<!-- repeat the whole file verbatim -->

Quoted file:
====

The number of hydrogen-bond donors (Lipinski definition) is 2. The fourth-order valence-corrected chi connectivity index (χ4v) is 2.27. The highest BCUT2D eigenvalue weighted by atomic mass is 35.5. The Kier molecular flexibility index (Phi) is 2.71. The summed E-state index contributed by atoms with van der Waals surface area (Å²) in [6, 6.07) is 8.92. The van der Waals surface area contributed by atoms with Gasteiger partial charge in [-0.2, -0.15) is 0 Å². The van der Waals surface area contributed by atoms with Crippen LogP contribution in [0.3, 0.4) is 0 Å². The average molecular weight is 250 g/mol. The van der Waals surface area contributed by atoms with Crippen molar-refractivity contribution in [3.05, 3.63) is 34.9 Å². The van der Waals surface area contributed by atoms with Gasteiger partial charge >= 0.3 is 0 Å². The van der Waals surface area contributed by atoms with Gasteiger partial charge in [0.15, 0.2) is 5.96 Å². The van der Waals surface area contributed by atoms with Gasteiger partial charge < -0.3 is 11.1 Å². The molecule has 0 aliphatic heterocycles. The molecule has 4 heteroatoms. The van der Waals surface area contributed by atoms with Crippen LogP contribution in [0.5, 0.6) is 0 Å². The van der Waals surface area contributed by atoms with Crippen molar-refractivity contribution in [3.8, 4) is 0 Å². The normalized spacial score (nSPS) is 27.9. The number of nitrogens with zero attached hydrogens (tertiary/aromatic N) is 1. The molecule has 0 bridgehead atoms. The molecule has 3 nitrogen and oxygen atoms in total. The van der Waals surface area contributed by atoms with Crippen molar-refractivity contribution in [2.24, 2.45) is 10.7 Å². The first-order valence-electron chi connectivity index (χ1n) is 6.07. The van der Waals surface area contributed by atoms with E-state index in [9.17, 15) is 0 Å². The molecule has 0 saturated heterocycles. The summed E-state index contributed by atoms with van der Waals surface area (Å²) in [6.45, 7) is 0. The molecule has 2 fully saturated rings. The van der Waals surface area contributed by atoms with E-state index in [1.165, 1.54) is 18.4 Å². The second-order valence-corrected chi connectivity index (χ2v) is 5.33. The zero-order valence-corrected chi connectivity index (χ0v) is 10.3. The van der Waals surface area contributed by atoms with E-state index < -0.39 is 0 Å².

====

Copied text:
The number of hydrogen-bond donors (Lipinski definition) is 2. The fourth-order valence-corrected chi connectivity index (χ4v) is 2.27. The highest BCUT2D eigenvalue weighted by atomic mass is 35.5. The Kier molecular flexibility index (Phi) is 2.71. The summed E-state index contributed by atoms with van der Waals surface area (Å²) in [6, 6.07) is 8.92. The van der Waals surface area contributed by atoms with Gasteiger partial charge in [-0.2, -0.15) is 0 Å². The van der Waals surface area contributed by atoms with Crippen LogP contribution in [0.3, 0.4) is 0 Å². The average molecular weight is 250 g/mol. The van der Waals surface area contributed by atoms with Crippen molar-refractivity contribution in [3.05, 3.63) is 34.9 Å². The van der Waals surface area contributed by atoms with Gasteiger partial charge >= 0.3 is 0 Å². The van der Waals surface area contributed by atoms with Gasteiger partial charge in [0.15, 0.2) is 5.96 Å². The van der Waals surface area contributed by atoms with Gasteiger partial charge < -0.3 is 11.1 Å². The molecule has 0 aliphatic heterocycles. The molecule has 4 heteroatoms. The van der Waals surface area contributed by atoms with Crippen LogP contribution in [0.5, 0.6) is 0 Å². The van der Waals surface area contributed by atoms with Crippen molar-refractivity contribution in [3.8, 4) is 0 Å². The normalized spacial score (nSPS) is 27.9. The number of nitrogens with zero attached hydrogens (tertiary/aromatic N) is 1. The molecule has 0 bridgehead atoms. The molecule has 3 nitrogen and oxygen atoms in total. The van der Waals surface area contributed by atoms with Crippen molar-refractivity contribution in [2.24, 2.45) is 10.7 Å². The first-order valence-electron chi connectivity index (χ1n) is 6.07. The van der Waals surface area contributed by atoms with E-state index in [9.17, 15) is 0 Å². The molecule has 0 saturated heterocycles. The summed E-state index contributed by atoms with van der Waals surface area (Å²) in [6.45, 7) is 0. The molecule has 2 fully saturated rings. The van der Waals surface area contributed by atoms with E-state index in [1.165, 1.54) is 18.4 Å². The second-order valence-corrected chi connectivity index (χ2v) is 5.33. The zero-order valence-corrected chi connectivity index (χ0v) is 10.3. The van der Waals surface area contributed by atoms with E-state index < -0.39 is 0 Å².